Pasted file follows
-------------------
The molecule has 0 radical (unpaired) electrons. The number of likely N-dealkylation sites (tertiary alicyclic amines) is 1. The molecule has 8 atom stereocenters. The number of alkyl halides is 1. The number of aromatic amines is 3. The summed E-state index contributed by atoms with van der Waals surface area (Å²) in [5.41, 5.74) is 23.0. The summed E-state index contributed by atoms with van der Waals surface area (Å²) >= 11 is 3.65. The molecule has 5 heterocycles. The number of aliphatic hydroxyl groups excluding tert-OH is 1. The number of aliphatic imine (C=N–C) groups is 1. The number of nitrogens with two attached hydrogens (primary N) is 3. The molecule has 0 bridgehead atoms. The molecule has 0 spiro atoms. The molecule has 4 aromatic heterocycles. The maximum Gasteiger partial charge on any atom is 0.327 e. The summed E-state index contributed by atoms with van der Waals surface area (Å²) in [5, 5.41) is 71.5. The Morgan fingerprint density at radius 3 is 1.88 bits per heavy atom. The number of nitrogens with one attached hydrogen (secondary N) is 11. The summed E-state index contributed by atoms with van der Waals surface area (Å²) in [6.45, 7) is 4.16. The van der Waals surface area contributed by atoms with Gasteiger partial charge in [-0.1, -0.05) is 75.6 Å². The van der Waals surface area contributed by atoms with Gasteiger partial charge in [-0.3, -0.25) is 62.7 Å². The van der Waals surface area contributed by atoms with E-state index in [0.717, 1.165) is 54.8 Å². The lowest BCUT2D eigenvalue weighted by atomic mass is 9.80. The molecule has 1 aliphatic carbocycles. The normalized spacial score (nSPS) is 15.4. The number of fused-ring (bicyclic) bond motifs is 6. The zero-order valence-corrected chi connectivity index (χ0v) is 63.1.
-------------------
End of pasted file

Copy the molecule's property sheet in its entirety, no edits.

The molecule has 0 radical (unpaired) electrons. The number of likely N-dealkylation sites (tertiary alicyclic amines) is 1. The molecule has 8 atom stereocenters. The number of alkyl halides is 1. The number of aromatic amines is 3. The summed E-state index contributed by atoms with van der Waals surface area (Å²) in [5.41, 5.74) is 23.0. The summed E-state index contributed by atoms with van der Waals surface area (Å²) >= 11 is 3.65. The molecule has 5 heterocycles. The number of aliphatic hydroxyl groups excluding tert-OH is 1. The number of aliphatic imine (C=N–C) groups is 1. The number of nitrogens with two attached hydrogens (primary N) is 3. The molecule has 0 bridgehead atoms. The molecule has 0 spiro atoms. The molecule has 4 aromatic heterocycles. The maximum Gasteiger partial charge on any atom is 0.327 e. The summed E-state index contributed by atoms with van der Waals surface area (Å²) in [5, 5.41) is 71.5. The Morgan fingerprint density at radius 3 is 1.88 bits per heavy atom. The number of nitrogens with one attached hydrogen (secondary N) is 11. The summed E-state index contributed by atoms with van der Waals surface area (Å²) in [6.45, 7) is 4.16. The van der Waals surface area contributed by atoms with Gasteiger partial charge in [-0.1, -0.05) is 75.6 Å². The van der Waals surface area contributed by atoms with Gasteiger partial charge in [-0.3, -0.25) is 62.7 Å². The van der Waals surface area contributed by atoms with E-state index in [0.717, 1.165) is 54.8 Å². The lowest BCUT2D eigenvalue weighted by atomic mass is 9.80. The molecule has 1 aliphatic carbocycles. The normalized spacial score (nSPS) is 15.4. The number of fused-ring (bicyclic) bond motifs is 6. The zero-order valence-corrected chi connectivity index (χ0v) is 63.1.